Hostages held for simulation

By Cheryl Tranchitella
April 25, 2002

Margaret Beauchesne, a professional hostage negotiator, demonstrated a true procedure in a hostage situation on Wednesday, Nov. 24, to students in Dr. James Hedtke’s class.

“After seeing movies, people think it is just one person getting the hostage out of the situation. That is a huge misconception. In reality it is an entire hostage negotiation team, not just one person,” Hedtke, chair of history and political science, said.

The hostage negotiation seminar took place in the Academic Affairs conference room on the second floor of Grace Hall and in Dr. Hedtke’s office in the Mansion. The hostages were held in Dr. Hedtke’s office and the rest of the class was in the conference room trying to get them out of danger. Beauchesne assisted the negotiators in getting their hostages to safety. She is a specialist in this field. “She has been at the FBI school and has seen the new ways to deal with terrorism since the 9-11 tragedy,” Hedtke said.

The team consisted of 19 individuals, in this case, students, four of which were taken by one person. The team leader keeps in touch with all of the people on the team and keeps the commander “up to date on the negotiations.” The alternate team leader is responsible for everyone once the team leader has gone to the command center. The primary negotiator, the one everyone sees in the movies, will be interacting with the hostage taker. This person is the information gatherer from the direct source. The secondary negotiator gets all the team’s input and passes the news on to the primary negotiator if he or she feels that person has missed something. There are seven boards that are responsible for “extracting from the negotiations. What is pertinent tops your board.”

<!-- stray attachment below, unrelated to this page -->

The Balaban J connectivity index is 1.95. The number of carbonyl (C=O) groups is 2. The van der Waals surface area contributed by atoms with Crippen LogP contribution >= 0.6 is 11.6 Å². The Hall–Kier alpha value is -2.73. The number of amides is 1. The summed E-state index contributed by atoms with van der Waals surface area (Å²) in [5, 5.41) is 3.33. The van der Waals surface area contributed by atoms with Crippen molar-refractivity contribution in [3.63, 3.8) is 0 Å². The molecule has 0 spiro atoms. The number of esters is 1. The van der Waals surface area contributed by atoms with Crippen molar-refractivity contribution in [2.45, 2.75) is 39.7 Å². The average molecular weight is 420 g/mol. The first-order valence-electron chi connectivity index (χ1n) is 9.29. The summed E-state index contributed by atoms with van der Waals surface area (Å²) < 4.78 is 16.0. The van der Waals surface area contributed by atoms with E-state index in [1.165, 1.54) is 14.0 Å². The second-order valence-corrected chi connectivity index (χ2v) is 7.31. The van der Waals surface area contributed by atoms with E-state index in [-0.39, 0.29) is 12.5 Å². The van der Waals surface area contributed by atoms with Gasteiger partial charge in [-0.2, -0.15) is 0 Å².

The Boards consist of the Intelligence Board, the Dead-lines Board, the Chronology Board, the Demands Board, the Hostages Board and the Con-cessions Board. The commander interacts with his teams, as well as the swat team, the state police and any other law enforcement that is need in the situation. This person decides how to handle the situation. The person in charge of message sheets writes the hostage taker’s commands to the commander, filling him in as if he were there to bring him up to speed. The runner is the person who hand delivers the message sheets. At the same time, he or she needs to be educated on the whole situation to be able to answer any questions that are asked.

There are seven different types of hostage situations. They are: the “psycho” incident, the “simulation” incident, “the grievance airing” incident, “the escape plan,” the “riot related” incident, the “terrorist” incident and the “vengeance seeking” incident.

When in a situation like this, violence is known to take place in the beginning and at the end to anyone being held against their will. 64% of incidents are able to be taken care of in four hours or less. 91% of incidents are able to be worked out in nine hours or less.

This seminar was a opportunity for students to see how it actually is in a situation and how to deal with a situation with all the different aspects. Ever since 9-11 people have been somewhat living in fear of terrorism. This gave some students to see it at a very low level, experience it and learn how to deal with it.

Cheryl Tranchitella

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